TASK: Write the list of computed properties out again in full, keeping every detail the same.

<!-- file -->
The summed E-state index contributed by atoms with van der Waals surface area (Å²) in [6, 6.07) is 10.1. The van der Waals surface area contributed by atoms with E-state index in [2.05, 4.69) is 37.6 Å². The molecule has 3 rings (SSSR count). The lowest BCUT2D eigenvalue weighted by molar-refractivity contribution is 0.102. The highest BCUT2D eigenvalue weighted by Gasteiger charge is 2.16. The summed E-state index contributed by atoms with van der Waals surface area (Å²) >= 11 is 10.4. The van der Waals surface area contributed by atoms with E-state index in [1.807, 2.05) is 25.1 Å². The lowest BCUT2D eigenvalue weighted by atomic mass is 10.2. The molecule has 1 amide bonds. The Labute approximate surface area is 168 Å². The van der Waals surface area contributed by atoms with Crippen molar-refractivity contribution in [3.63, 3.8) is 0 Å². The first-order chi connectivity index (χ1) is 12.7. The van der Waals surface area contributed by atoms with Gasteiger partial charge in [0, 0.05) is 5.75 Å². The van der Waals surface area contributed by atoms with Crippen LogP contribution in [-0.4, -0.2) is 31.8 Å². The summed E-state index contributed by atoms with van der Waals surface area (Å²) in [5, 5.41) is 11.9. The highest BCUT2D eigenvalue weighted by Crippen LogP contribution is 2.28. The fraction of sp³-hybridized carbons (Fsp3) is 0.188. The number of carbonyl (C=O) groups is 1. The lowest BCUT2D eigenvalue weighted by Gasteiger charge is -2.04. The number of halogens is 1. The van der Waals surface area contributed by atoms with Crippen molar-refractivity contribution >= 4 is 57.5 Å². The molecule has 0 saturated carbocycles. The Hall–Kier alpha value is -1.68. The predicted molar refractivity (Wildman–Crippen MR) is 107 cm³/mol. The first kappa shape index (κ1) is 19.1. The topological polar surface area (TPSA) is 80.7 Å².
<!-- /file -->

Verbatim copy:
The summed E-state index contributed by atoms with van der Waals surface area (Å²) in [6, 6.07) is 10.1. The van der Waals surface area contributed by atoms with E-state index in [2.05, 4.69) is 37.6 Å². The molecule has 3 rings (SSSR count). The lowest BCUT2D eigenvalue weighted by molar-refractivity contribution is 0.102. The highest BCUT2D eigenvalue weighted by Gasteiger charge is 2.16. The summed E-state index contributed by atoms with van der Waals surface area (Å²) >= 11 is 10.4. The van der Waals surface area contributed by atoms with E-state index in [1.807, 2.05) is 25.1 Å². The lowest BCUT2D eigenvalue weighted by atomic mass is 10.2. The molecule has 1 amide bonds. The Labute approximate surface area is 168 Å². The van der Waals surface area contributed by atoms with Crippen molar-refractivity contribution in [3.63, 3.8) is 0 Å². The first-order chi connectivity index (χ1) is 12.7. The van der Waals surface area contributed by atoms with Gasteiger partial charge in [0, 0.05) is 5.75 Å². The van der Waals surface area contributed by atoms with Crippen LogP contribution in [-0.4, -0.2) is 31.8 Å². The summed E-state index contributed by atoms with van der Waals surface area (Å²) in [5, 5.41) is 11.9. The highest BCUT2D eigenvalue weighted by Crippen LogP contribution is 2.28. The fraction of sp³-hybridized carbons (Fsp3) is 0.188. The number of carbonyl (C=O) groups is 1. The lowest BCUT2D eigenvalue weighted by Gasteiger charge is -2.04. The number of halogens is 1. The van der Waals surface area contributed by atoms with Crippen molar-refractivity contribution >= 4 is 57.5 Å². The molecule has 0 saturated carbocycles. The Hall–Kier alpha value is -1.68. The predicted molar refractivity (Wildman–Crippen MR) is 107 cm³/mol. The first kappa shape index (κ1) is 19.1. The topological polar surface area (TPSA) is 80.7 Å².